Over the last several years, more than a dozen municipalities across the country have enacted or amended local lead laws. The study out this week examined local lead abatement efforts in eight communities: Rochester, Burlington, VT, Chicago, Cleveland, Detroit, Philadelphia, San Diego, and Washington, DC.
The study found that local laws can be highly effective tools to address lead hazards. Specifically, because lead hazards are linked to housing and municipalities typically have the ability to regulate private housing through code enforcement. In Rochester, the new lead abatement ordinance requires regular inspections for lead paint hazards as a part of the city's certificate of occupancy process for rental properties.
The City of Rochester also works with the Monroe County Department of Public Health to identify neighborhoods with high concentrations of children with elevated blood lead levels and revise designations of "high risk" zones within the city, subjecting homes in these areas to a higher level of scrutiny. These efforts have resulted in a 68 percent decline in the number of children with elevated blood lead levels since the new law went into effect in 2006.
"The Rochester model accepts as its premise the critical need to gain entry to the highest risk housing," said Korfmacher. "This was the rationale for targeting rental housing over owner occupied and for establishing a higher standard for inspection within geographically designated high risk areas."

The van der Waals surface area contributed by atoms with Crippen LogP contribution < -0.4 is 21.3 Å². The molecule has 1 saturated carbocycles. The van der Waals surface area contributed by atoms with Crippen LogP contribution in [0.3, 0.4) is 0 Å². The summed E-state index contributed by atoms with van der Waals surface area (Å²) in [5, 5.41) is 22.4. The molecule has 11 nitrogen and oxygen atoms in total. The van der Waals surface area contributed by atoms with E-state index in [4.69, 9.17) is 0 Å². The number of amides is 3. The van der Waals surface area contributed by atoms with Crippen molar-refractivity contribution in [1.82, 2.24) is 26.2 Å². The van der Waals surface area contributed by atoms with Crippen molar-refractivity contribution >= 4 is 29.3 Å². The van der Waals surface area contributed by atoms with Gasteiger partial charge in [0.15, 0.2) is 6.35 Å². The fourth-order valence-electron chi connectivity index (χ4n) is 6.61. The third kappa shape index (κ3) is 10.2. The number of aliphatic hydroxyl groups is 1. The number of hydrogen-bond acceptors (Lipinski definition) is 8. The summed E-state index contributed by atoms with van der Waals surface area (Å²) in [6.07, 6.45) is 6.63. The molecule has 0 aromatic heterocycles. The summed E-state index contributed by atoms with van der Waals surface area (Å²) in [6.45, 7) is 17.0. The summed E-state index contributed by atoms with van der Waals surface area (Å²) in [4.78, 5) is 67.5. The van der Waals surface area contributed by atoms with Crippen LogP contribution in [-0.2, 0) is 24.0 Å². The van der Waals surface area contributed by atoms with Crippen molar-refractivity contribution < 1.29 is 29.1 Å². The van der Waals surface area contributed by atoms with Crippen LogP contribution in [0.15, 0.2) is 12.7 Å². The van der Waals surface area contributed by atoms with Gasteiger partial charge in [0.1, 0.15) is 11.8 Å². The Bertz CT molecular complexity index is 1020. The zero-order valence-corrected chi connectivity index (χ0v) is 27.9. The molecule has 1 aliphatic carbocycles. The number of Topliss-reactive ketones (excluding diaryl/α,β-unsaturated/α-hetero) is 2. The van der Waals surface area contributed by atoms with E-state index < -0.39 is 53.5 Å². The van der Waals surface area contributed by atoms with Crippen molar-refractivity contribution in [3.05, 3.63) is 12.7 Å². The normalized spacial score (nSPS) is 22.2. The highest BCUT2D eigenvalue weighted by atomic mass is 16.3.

Additionally, local laws are often more easy to modify to adapt to changing circumstances over time, compared to federal and state laws. The goal of the study, say the authors, is to provide other communities with a blueprint upon which to model their efforts to reduce lead poisoning.
"Local lead laws must operate in a complex legal environment of case, state, and federal laws," said Hanley. "These challenges -- along with the technical knowledge necessary to inspect, address, and monitor lead hazards -- are often daunting for municipalities. It is our hope that the information in this report will enable communities to tailor lead abatement policies to their legal, housing, and economic circumstances."
The study was funded by the Robert Wood Johnson Foundation's Public Health Law Research program and was published in a special issue of the Journal of Health Politics, Policy and Law. The research was conducted by the URMC in partnership with the Empire Justice Center and the National Center for Healthy Housing (NCHH), a nonprofit corporation dedicated to creating healthy and safe homes for children.
"NCHH has been following Rochester's work on lead poisoning prevention for years," said Rebecca Morley, the executive director of NCHH. "We regularly reference it as a model and a success story for other jurisdictions to adopt. The reductions in blood lead levels and safer housing resulting from the ordinance will pay dividends for Rochester city schools. Reducing lead hazards in housing is one of the most cost effective public health interventions we can offer our children."